In the wake of the BP oil spill, scientists from a U.S. government lab in Pascagoula, Mississippi, are using a low-tech tool to analyze seafood from the Gulf of Mexico—the human sense of smell. Likening the sniff-testers to wine tasters, researchers say the nose can catch warning signs that chemical tests may miss.
© 2010 National Geographic; partially funded by NSF; field producing and videography by Fritz Faerber
Along the Gulf Coast of the United States, federal and state authorities are helping the region recover from one of the largest oil spills in the planet's history.
And an important part of that effort, both environmentally and economically, is ensuring that the seafood harvested from the Gulf of Mexico is safe to eat.
The National Oceanic and Atmospheric Administration, or NOAA, along with the FDA and EPA, is overseeing the safety checks.
NOAA ships catch fish and deliver them to the National Seafood Inspection Laboratory in Pascagoula, Mississippi, for testing.
One of the tests involves a low-tech way to analyze the food: smell.
NOAA’s Steven Wilson heads the inspections. He says a nose can be very discerning.
SOUNDBITE: Steven Wilson, Chief Quality Officer, NOAA’s Seafood Inspection Program: “It could be construed that it’s nuanced but in fact it’s very hard science. It’s repeatable, it’s statistical and with the proper training very, very viable, so it’s a good science.”
The lab has been testing Gulf fish samples for months.
Researchers are careful to identify each fish and where it came from, to ensure accurate tracking of any contamination.
SOUNDBITE: Lisa Desfosse, Director, NOAA’s Southeast Fisheries Science Center’s Pascagoula Laboratory: “Every fish is wrapped in aluminum foil with a label inside and wrapped in garbage bags and with a label outside.”
The inspections have helped guide decisions to close portions of the Gulf to fishing, and to reopen others.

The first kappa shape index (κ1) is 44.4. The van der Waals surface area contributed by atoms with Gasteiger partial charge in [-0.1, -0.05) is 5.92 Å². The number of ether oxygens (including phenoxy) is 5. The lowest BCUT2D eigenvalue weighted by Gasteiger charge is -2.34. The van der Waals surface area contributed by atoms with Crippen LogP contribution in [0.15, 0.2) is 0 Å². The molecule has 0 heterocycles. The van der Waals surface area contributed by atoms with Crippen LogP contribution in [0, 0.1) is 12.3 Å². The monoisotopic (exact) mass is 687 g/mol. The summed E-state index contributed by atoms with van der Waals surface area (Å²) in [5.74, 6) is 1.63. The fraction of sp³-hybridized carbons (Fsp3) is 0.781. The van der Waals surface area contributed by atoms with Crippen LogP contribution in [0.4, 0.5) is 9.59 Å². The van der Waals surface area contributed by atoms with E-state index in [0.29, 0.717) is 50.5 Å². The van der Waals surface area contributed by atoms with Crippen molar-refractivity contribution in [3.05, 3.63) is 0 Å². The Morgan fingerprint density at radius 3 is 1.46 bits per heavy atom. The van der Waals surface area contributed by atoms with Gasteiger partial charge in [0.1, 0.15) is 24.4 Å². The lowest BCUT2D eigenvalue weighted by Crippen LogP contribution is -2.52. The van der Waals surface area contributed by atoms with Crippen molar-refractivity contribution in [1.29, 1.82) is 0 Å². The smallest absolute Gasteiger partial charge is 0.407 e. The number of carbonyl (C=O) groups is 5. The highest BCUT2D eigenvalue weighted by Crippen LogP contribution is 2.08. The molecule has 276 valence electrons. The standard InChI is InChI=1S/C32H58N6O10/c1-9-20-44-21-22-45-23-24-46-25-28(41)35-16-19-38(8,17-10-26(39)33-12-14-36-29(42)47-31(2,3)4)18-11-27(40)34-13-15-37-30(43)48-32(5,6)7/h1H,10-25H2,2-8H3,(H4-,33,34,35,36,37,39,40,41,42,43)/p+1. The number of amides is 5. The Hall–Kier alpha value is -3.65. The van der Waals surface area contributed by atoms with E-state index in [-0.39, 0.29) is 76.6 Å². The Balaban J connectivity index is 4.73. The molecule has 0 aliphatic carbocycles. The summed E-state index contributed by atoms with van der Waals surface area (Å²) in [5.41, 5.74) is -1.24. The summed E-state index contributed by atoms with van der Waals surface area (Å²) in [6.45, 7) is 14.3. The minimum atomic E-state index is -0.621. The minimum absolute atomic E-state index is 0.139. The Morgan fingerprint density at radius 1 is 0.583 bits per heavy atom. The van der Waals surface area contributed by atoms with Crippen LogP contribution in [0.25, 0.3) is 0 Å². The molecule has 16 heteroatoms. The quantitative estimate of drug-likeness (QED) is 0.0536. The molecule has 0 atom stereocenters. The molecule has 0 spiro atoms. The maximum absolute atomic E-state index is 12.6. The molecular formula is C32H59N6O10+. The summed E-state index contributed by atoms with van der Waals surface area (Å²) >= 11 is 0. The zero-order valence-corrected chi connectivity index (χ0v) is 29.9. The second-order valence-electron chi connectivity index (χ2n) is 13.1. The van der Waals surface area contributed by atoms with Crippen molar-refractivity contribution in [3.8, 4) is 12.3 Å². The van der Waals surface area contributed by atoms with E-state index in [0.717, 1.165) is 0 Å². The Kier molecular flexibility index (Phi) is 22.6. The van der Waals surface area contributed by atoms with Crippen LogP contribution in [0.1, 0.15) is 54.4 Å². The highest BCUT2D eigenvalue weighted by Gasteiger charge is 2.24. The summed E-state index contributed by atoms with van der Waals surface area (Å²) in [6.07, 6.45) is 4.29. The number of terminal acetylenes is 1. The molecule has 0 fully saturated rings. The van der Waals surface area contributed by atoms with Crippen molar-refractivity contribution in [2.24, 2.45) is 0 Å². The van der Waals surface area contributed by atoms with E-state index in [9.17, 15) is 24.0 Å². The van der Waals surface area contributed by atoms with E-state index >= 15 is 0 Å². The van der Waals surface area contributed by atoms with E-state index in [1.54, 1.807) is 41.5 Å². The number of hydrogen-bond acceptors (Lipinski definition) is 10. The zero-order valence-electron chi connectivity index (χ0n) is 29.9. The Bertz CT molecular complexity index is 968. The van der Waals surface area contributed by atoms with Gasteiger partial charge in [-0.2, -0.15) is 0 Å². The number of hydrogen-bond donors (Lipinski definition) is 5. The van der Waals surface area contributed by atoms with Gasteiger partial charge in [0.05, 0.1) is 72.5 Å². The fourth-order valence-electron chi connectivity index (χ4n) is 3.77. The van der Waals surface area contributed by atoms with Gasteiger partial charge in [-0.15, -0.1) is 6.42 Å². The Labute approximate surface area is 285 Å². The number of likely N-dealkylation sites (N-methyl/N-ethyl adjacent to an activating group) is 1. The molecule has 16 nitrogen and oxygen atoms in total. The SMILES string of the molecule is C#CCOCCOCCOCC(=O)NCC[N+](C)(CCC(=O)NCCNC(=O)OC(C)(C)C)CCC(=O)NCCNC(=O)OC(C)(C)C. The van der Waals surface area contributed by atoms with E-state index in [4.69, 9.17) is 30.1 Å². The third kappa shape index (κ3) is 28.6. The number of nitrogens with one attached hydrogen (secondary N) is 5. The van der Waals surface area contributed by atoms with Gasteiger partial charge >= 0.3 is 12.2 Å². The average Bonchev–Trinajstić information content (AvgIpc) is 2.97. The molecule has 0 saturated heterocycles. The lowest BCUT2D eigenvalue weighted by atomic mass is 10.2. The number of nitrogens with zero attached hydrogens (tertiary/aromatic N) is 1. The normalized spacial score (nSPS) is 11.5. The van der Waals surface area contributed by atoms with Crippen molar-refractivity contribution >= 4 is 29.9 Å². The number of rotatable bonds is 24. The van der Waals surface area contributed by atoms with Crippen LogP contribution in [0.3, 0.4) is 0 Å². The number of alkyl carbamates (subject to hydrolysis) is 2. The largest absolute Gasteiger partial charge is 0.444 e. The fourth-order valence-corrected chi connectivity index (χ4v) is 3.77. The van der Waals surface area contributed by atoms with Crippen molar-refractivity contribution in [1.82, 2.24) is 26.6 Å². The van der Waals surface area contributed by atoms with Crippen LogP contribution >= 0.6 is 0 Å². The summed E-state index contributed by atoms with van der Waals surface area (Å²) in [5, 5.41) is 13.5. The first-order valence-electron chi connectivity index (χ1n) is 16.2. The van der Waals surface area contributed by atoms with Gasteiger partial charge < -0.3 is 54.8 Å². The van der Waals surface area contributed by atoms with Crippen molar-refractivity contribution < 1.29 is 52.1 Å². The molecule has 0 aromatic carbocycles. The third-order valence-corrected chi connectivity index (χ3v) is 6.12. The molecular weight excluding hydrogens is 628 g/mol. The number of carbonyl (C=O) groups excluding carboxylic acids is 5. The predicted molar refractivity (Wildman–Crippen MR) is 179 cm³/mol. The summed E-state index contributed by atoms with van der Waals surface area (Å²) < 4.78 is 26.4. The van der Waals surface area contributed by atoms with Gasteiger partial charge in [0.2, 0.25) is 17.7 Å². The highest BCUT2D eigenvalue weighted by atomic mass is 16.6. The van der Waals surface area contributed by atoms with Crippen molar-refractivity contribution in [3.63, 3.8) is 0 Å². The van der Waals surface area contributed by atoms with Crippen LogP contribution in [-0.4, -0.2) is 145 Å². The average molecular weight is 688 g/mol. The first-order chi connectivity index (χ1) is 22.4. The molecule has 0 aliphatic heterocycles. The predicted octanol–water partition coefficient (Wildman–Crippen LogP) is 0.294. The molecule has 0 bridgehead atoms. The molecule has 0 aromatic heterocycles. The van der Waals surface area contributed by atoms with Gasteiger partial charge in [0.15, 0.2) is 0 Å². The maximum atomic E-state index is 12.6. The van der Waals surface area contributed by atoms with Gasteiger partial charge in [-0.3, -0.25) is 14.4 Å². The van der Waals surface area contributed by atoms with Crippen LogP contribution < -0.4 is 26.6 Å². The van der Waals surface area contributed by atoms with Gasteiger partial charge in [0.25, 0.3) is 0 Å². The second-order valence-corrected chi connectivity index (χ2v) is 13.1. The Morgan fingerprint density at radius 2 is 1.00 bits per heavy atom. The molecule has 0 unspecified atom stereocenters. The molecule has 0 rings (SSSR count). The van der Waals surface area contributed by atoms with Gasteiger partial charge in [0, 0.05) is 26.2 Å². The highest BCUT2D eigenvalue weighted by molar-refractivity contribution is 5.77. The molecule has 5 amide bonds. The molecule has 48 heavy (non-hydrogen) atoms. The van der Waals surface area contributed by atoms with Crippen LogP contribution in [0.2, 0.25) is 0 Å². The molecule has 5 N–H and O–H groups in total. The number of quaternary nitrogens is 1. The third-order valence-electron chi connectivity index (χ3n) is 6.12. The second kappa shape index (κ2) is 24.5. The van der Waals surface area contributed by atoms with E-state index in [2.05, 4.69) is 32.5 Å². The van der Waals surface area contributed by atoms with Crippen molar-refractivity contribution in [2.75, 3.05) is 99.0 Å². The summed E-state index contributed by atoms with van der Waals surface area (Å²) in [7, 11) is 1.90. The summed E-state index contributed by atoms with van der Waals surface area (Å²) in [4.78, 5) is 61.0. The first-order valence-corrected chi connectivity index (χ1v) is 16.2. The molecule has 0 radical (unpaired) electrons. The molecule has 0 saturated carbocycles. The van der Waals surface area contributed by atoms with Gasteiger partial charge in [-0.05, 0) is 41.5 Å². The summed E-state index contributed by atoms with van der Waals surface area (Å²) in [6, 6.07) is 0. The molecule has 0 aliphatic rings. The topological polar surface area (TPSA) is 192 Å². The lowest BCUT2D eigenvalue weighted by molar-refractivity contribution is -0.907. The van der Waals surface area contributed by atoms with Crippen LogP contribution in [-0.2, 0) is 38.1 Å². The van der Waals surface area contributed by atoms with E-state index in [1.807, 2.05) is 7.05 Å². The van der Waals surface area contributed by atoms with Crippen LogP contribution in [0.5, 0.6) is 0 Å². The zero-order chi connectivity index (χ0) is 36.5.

More than 200 million gallons of oil spilled into the Gulf of Mexico between April and September. At the peak of the closures, fishermen were prohibited from more than a third of area waters.
About 13 percent of federal waters still remain closed to fishing.
In the lab, researchers carefully cut samples from each skinned fish. Some will be frozen and shipped to another lab in Seattle for chemical analysis. Others are destined for the smell-test at the Pascagoula lab.
Wilson compares it to wine tasters or other experts in food industries. He stresses the nose is amazingly sensitive.
SOUNDBITE: Steven Wilson, Chief Quality Officer, NOAA’s Seafood Inspection Program: “We can get them sensitive to one part per million contamination in the seafood product. This is not that easy. Even the experts sometimes get a false positive or a false negative. So to deal with that we have a panel. So it’s the individual expertise and the statistical reliability of the panel as a number that make the difference on this.”
Wilson says the chemical lab tests are highly accurate and may be more sensitive than smell – but the nose can catch things that technology may miss.
SOUNDBITE: Steven Wilson, Chief Quality Officer, NOAA’s Seafood Inspection Program: “The sensory looks at the combination. The acceptability, unacceptability. Difference from normal. They look at the whole picture. Chemistry would in fact pick on specific compounds and just explain their levels. Not necessarily acceptable, unacceptable unless you’ve set a mark.”
So far, seafood coming out of the Gulf has been deemed safe.
But, the public’s fear of contamination hits seafood markets and fishermen hard.
Unless consumers trust that commercial fishermen are providing a clean catch, the stigma attached to gulf seafood may last for a while.